Friday, December 3, 2010

Yunwi Tsundi and a Drawing!

I'm recycling two older posts and having a drawing today. Read on . . .

This gorgeous boulder lies at the edge of our orchard and things live under it. Possibly a groundhog or two, maybe some rabbits or there could be snakes. But whenever I see that long dark opening, I think of Little People -- not the Munchkins of Oz but the really little people - Shakespeare's English fairies small enough to use a shed snake-skin as a wrap and his elves who make jackets of bats' wings. Or maybe the Yunwi Tsunsdi.

It was the Cherokees who once hunted in this area that told of the Yunwi Tsunsdi - a race of Little People living in caves of rock here in the mountains. Handsome and well-formed, with flowing hair reaching almost to the ground, they were reckoned to be kind, helping lost people and especially children to find the way home. But, the old legends warn, the Little People value their privacy and if any traveler attempts to follow the sounds of their drumming to their dwelling-place, the Little People will cast a spell that will send the wanderer even further astray, turning him around and around and bewildering him forever.



Fairy crosses or fairy stones are formed from staurolite, a combination of iron, silica, and aluminum that often crystallizes into cross-like shapes. Traditionally carried for luck, fairy crosses are said to protect against witchcraft, disease, and disaster.

Cherokee legend says that the Little People, the Yunwi Tsunsdi - a race of tiny reclusive beings known for their ability to find lost people -- were dancing and drumming and singing at a location near today's Brasstown, NC when a messenger arrived, bringing news of the Crucifixion. The terrible story made the Little People cry and when their tears hit the earth, they turned into the tiny crosses that can still be found in the area today.
 
The fairy crosses in the picture are very small -- about the size of my little fingernail. (No, I didn't find them myself -- they came from the Silver Armadillo in Asheville.)  And come Monday,  I'll draw two names from all the comments on this post to receive one of these little treasures.

The section below in italics is from THE DAY OF SMALL THINGS -- where Least is given a fairy cross.


She was like a half-tamed woods creature -- poked her head out the bushes a little ways and waited. Big blue eyes in a dirty sun-brown face, hair a greasy snarl, and a dress no better than a feed sack with holes in it.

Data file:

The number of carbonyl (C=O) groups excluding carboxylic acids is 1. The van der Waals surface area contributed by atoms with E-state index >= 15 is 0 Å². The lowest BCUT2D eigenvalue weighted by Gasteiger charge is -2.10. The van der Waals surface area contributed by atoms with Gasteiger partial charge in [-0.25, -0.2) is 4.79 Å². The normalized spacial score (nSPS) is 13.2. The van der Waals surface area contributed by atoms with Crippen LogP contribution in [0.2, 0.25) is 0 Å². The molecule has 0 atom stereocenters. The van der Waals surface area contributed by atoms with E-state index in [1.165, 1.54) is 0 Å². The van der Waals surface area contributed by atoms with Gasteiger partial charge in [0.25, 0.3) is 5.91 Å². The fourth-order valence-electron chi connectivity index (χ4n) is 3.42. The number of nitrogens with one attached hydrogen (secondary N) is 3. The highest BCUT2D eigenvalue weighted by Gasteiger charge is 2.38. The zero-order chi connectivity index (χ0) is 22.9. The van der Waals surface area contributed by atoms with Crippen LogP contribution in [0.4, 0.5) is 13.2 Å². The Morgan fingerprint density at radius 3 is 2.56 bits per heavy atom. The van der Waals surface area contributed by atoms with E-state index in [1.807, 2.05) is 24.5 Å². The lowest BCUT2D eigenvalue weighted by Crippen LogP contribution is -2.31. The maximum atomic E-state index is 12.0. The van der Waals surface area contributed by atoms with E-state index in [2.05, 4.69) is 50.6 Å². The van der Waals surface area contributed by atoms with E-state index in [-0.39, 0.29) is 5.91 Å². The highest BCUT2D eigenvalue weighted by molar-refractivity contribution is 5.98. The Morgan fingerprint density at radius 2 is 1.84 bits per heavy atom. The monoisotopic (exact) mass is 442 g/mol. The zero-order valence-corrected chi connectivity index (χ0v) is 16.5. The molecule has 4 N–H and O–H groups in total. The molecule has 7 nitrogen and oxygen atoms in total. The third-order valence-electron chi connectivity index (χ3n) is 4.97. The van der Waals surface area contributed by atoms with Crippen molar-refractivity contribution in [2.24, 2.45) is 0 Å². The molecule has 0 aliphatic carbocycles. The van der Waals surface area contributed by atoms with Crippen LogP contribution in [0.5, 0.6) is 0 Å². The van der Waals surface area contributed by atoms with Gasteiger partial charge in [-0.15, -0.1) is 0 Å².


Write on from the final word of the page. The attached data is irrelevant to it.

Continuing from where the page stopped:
I can do something about that, I thought and I felt in my skirt pocket for my charm.

'Come up here, honey,' I called and she inched out of the bushes and up the steps, her feet a-dragging.

But when she got close, she looked me in the eyes even afore she looked to see what was in my hand and that was when I knew.

'Oh, honey,' I said, feeling as if I might bust out crying, 'they's so many things I have to teach you and likely not much time. But we'll make a beginning with the story of the fairy crosses and how they came to be.'

When I put the little cross in her hand, she studied it close, running her finger up and down over its ridges. Then she looked up and whispered, 'This is from the little things, ain't it?'

Law, they was a catch in my heart at them words.

 
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43 comments:

estaminet said...

Something in me loves a fairy cross. Thanks for the stories, and the offer, Vicki.

joanny said...

Oh those 'little people' are mischievous and powerful, I can see Tatiana, the fairy queen dancing and playing with her sprites and fairies while the snake who has been charmed by the Queen 'wraps his enameled skin weed wide enough to wrap a wee one in.'

Enchanting ----

joanny

Joan said...

Oh I love this post Vicki. In Aotearoa, we have fairies: the Puta-paiarehe are fairy creatures of the forest and mountain tops. Their hair is dull golden or reddish colour and they live on forest food.
We lived for thirty years at the foot of Pirongis Mountain and I was told the Puta-paiarehe definitely lived there.
love your rock. I would have played there by the hour as a child, enchanted by such a place.

Joan said...

Pirongia - is the name of our mountain! My typing is crazy!

joanny said...

Oops
I forgot to credit Tatiana is the name of a character in William Shakespeare's play A Midsummer Night's Dream, she is the queen of the fairies, and that was a quote from the scene 'wraps his enameled skin weed wide . . ."


Beautiful story you weave in your book Vicki,

joanny

Marilyn said...

I enjoyed The Day of Small Things and reading of the Little People.
I love little people and fully believed in them when growing up, my parents used to give fabulous books with delightful illustrations of wee people.
Beautiful photo.

Martin H. said...

What a rich post, Vicki. This is really what blogging should always aim to do...lead us by the hand into a different world. Wonderful!

Pat in east TN said...

It's always a treat to read your stories Vicki.

I love your huge rock. We have many in our woods and I love to walk around them and explore and wonder who lives amongst them.

The fairy crosses are lovely!

Elora said...

If I recall correctly, there was a program on PBS recently which featured a locale in Virginia where one could find them. They're so tiny! And so beautiful! Thank you for this post, Vicki!

Elora

Coloring Outside the Lines said...

I'd never heard of fairy crosses until I read The Day Of Small Things. Silver Armadillo? Do they have a web site? My favorite little folk are hobbits, which I am afraid are not as tiny as your little ones...I would love to learn more about Yunwi Tsunsdi folk.

Friko said...

I love learning new things that are not about the world we live in today, things that tug at the heartstrings and telll us about a world that was real rather than virtual.

I am glad you recycled this post.

KarenB said...

Stories of the Little People are fascinating, a little shiver-inducing even. I've heard of the fairy crosses before but have never seen one.

Your rock is lovely. The pattern of the mosses on top is beautiful.

chiccoreal said...

Dear Vicki: Oh lovely fairy crosses! I'd love to get my pinkie fingernail on one of those! Love the excerpt as well, very curious! Love these ancient tales! Tall tales from the wee Yunwi Tsunsdi little people under the orchard border!

Helen T in SC said...

I agree with another post, I had never heard of the fairy crosses until DAY OF SMALL THINGS. A beautiful story and good to hear of American stories and legends.

Mel said...